Mo scored two goals that day, including the game winner.

So, Tip Number One is to broaden your horizons as a writer. What’s that one subject you’ve always considered writing about, but haven’t gotten around to actually sitting down and tackling just yet? Go for it, and you might be surprised at how it turns out.

Then there’s the sheer volume of copy I’ve been called upon to file for NCAA.COM. My personal record for churning out stories — and I’m talking career-wise, not just for NCAA.COM — is thirty-seven 800-word stories in sixteen days. Producing such a massive amount of work in that short a timeframe was one of my toughest challenges in nearly a quarter of a century as a full-time writer.

Again, I had a decision to make. When filing that much copy, it would have been easy to “phone it in” on a story or two. In other words, I could’ve simply slapped a bunch of words up on my laptop screen and sent them in without really caring about the result.

Aside from the theological implications of not making the best use of your God-given abilities, there are a few problems with this approach. Turn in too many “clunker” stories, and the assignment may go to somebody else the next time around. And for a freelancer like me, that’s a bad thing. A very, very bad thing.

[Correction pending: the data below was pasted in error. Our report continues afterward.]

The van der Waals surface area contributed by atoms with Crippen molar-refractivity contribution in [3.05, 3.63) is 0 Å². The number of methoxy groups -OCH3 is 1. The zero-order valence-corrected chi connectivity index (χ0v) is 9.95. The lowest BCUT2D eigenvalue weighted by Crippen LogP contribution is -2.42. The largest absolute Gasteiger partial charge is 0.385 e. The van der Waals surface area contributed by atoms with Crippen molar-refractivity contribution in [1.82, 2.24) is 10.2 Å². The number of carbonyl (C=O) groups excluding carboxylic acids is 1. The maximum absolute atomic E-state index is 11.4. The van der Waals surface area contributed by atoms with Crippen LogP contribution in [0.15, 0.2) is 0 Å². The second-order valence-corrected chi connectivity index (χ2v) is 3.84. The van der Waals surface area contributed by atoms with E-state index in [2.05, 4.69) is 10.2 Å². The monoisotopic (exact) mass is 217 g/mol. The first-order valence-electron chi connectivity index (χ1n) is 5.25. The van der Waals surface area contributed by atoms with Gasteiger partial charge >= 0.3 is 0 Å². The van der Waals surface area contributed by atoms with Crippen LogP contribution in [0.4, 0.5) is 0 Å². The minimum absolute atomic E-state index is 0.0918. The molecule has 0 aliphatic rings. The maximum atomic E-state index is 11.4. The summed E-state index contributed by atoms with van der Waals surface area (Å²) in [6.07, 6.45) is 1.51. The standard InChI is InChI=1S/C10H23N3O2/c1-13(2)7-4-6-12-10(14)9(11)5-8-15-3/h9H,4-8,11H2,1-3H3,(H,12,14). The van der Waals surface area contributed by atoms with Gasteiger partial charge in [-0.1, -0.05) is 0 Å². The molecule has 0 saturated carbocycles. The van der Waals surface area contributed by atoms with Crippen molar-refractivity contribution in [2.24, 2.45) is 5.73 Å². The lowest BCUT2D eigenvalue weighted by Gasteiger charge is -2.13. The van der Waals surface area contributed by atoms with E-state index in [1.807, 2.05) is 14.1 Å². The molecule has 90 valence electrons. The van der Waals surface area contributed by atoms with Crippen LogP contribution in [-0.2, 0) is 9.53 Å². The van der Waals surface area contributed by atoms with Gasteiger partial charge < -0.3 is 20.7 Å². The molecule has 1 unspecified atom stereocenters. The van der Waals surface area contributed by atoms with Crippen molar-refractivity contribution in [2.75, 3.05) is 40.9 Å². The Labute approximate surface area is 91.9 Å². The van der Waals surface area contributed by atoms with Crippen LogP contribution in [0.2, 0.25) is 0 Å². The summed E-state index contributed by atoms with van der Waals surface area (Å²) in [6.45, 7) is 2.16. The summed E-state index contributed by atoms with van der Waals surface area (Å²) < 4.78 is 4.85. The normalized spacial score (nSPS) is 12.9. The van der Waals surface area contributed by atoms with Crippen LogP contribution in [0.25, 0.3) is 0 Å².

Also, that story might very well be the only one ever written about a given coach or student-athlete. It’ll probably be posted on their Facebook page, or maybe even printed out and placed in a scrapbook or on the family refrigerator. If it’s under your byline, you want it to be the best story it can be, regardless of how many came before or after it.

Tip Number Two is to give yourself plenty of time when writing, if at all possible. If your deadline is tight, don’t just pound the story out and file it. Do your best work, always.

Believe it or not, I’m actually headed to Louisville, Kentucky this week to cover an NCAA Division II championship sports festival. Six different sports in three days, and filing what I’m assuming will be multiple stories for each. Say a prayer for me!